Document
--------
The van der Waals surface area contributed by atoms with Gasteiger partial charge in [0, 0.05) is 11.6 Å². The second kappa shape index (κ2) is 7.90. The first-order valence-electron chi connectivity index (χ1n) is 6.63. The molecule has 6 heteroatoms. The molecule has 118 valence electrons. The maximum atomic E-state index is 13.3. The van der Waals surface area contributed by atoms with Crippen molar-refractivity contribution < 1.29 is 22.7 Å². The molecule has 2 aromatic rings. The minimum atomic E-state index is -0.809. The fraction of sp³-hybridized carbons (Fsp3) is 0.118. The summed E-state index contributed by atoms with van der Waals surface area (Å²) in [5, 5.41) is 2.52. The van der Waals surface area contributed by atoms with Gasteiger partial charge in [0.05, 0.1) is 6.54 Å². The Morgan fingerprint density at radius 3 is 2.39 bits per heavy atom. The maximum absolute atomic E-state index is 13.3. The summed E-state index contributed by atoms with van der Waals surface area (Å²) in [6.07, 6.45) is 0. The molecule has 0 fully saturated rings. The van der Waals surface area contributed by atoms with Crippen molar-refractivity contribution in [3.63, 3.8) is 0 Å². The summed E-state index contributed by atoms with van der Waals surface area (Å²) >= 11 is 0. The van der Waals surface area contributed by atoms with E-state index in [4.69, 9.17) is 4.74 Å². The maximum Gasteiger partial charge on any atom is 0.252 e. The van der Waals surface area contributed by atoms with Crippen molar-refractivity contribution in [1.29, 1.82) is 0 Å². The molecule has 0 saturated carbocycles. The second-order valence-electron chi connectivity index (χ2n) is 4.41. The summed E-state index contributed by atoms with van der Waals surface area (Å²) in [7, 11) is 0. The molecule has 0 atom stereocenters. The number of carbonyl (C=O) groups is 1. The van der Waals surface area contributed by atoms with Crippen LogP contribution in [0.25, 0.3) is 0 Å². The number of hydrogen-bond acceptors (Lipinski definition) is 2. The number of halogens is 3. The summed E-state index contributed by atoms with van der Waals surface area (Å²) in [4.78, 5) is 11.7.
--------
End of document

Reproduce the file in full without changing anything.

The van der Waals surface area contributed by atoms with Gasteiger partial charge in [0, 0.05) is 11.6 Å². The second kappa shape index (κ2) is 7.90. The first-order valence-electron chi connectivity index (χ1n) is 6.63. The molecule has 6 heteroatoms. The molecule has 118 valence electrons. The maximum atomic E-state index is 13.3. The van der Waals surface area contributed by atoms with Crippen molar-refractivity contribution < 1.29 is 22.7 Å². The molecule has 2 aromatic rings. The minimum atomic E-state index is -0.809. The fraction of sp³-hybridized carbons (Fsp3) is 0.118. The summed E-state index contributed by atoms with van der Waals surface area (Å²) in [5, 5.41) is 2.52. The van der Waals surface area contributed by atoms with Gasteiger partial charge in [0.05, 0.1) is 6.54 Å². The Morgan fingerprint density at radius 3 is 2.39 bits per heavy atom. The maximum absolute atomic E-state index is 13.3. The summed E-state index contributed by atoms with van der Waals surface area (Å²) in [6.07, 6.45) is 0. The molecule has 0 fully saturated rings. The van der Waals surface area contributed by atoms with Crippen molar-refractivity contribution in [3.63, 3.8) is 0 Å². The summed E-state index contributed by atoms with van der Waals surface area (Å²) >= 11 is 0. The van der Waals surface area contributed by atoms with E-state index in [4.69, 9.17) is 4.74 Å². The maximum Gasteiger partial charge on any atom is 0.252 e. The van der Waals surface area contributed by atoms with Crippen molar-refractivity contribution in [1.29, 1.82) is 0 Å². The molecule has 0 saturated carbocycles. The second-order valence-electron chi connectivity index (χ2n) is 4.41. The summed E-state index contributed by atoms with van der Waals surface area (Å²) in [7, 11) is 0. The molecule has 0 atom stereocenters. The number of carbonyl (C=O) groups is 1. The van der Waals surface area contributed by atoms with Crippen LogP contribution in [0.25, 0.3) is 0 Å². The number of hydrogen-bond acceptors (Lipinski definition) is 2. The number of halogens is 3. The summed E-state index contributed by atoms with van der Waals surface area (Å²) in [4.78, 5) is 11.7.